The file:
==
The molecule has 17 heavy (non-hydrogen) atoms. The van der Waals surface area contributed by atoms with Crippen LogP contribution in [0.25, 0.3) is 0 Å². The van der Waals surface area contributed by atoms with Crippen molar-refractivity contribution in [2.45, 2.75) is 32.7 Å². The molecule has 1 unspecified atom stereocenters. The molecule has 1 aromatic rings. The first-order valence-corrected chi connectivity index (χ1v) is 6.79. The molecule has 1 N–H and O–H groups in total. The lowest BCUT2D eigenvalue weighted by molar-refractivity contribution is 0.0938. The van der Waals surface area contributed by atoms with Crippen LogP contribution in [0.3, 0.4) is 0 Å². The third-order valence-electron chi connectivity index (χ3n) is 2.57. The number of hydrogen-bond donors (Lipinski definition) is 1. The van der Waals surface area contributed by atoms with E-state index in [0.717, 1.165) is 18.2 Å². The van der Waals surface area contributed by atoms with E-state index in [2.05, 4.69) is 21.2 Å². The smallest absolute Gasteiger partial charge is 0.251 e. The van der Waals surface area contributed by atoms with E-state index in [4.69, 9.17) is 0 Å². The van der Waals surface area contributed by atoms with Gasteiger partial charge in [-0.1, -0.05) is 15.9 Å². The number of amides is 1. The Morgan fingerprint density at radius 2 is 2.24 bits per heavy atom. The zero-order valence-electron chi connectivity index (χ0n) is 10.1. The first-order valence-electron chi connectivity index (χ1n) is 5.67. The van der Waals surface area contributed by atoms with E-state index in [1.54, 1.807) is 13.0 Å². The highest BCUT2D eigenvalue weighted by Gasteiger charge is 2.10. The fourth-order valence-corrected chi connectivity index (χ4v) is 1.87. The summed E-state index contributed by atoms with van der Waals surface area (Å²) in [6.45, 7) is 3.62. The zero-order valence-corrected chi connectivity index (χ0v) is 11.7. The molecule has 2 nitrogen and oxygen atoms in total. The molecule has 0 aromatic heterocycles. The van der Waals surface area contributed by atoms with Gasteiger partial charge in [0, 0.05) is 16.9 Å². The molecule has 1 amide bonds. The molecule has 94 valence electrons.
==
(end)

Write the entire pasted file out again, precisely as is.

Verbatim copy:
The molecule has 17 heavy (non-hydrogen) atoms. The van der Waals surface area contributed by atoms with Crippen LogP contribution in [0.25, 0.3) is 0 Å². The van der Waals surface area contributed by atoms with Crippen molar-refractivity contribution in [2.45, 2.75) is 32.7 Å². The molecule has 1 unspecified atom stereocenters. The molecule has 1 aromatic rings. The first-order valence-corrected chi connectivity index (χ1v) is 6.79. The molecule has 1 N–H and O–H groups in total. The lowest BCUT2D eigenvalue weighted by molar-refractivity contribution is 0.0938. The van der Waals surface area contributed by atoms with Crippen LogP contribution in [0.3, 0.4) is 0 Å². The third-order valence-electron chi connectivity index (χ3n) is 2.57. The number of hydrogen-bond donors (Lipinski definition) is 1. The van der Waals surface area contributed by atoms with E-state index in [0.717, 1.165) is 18.2 Å². The van der Waals surface area contributed by atoms with E-state index in [2.05, 4.69) is 21.2 Å². The smallest absolute Gasteiger partial charge is 0.251 e. The van der Waals surface area contributed by atoms with E-state index in [4.69, 9.17) is 0 Å². The van der Waals surface area contributed by atoms with Gasteiger partial charge in [-0.1, -0.05) is 15.9 Å². The number of amides is 1. The Morgan fingerprint density at radius 2 is 2.24 bits per heavy atom. The zero-order valence-electron chi connectivity index (χ0n) is 10.1. The first-order valence-electron chi connectivity index (χ1n) is 5.67. The van der Waals surface area contributed by atoms with E-state index in [1.54, 1.807) is 13.0 Å². The highest BCUT2D eigenvalue weighted by Gasteiger charge is 2.10. The fourth-order valence-corrected chi connectivity index (χ4v) is 1.87. The summed E-state index contributed by atoms with van der Waals surface area (Å²) in [6.45, 7) is 3.62. The zero-order valence-corrected chi connectivity index (χ0v) is 11.7. The molecule has 2 nitrogen and oxygen atoms in total. The molecule has 0 aromatic heterocycles. The van der Waals surface area contributed by atoms with Gasteiger partial charge in [0, 0.05) is 16.9 Å². The molecule has 1 amide bonds. The molecule has 94 valence electrons.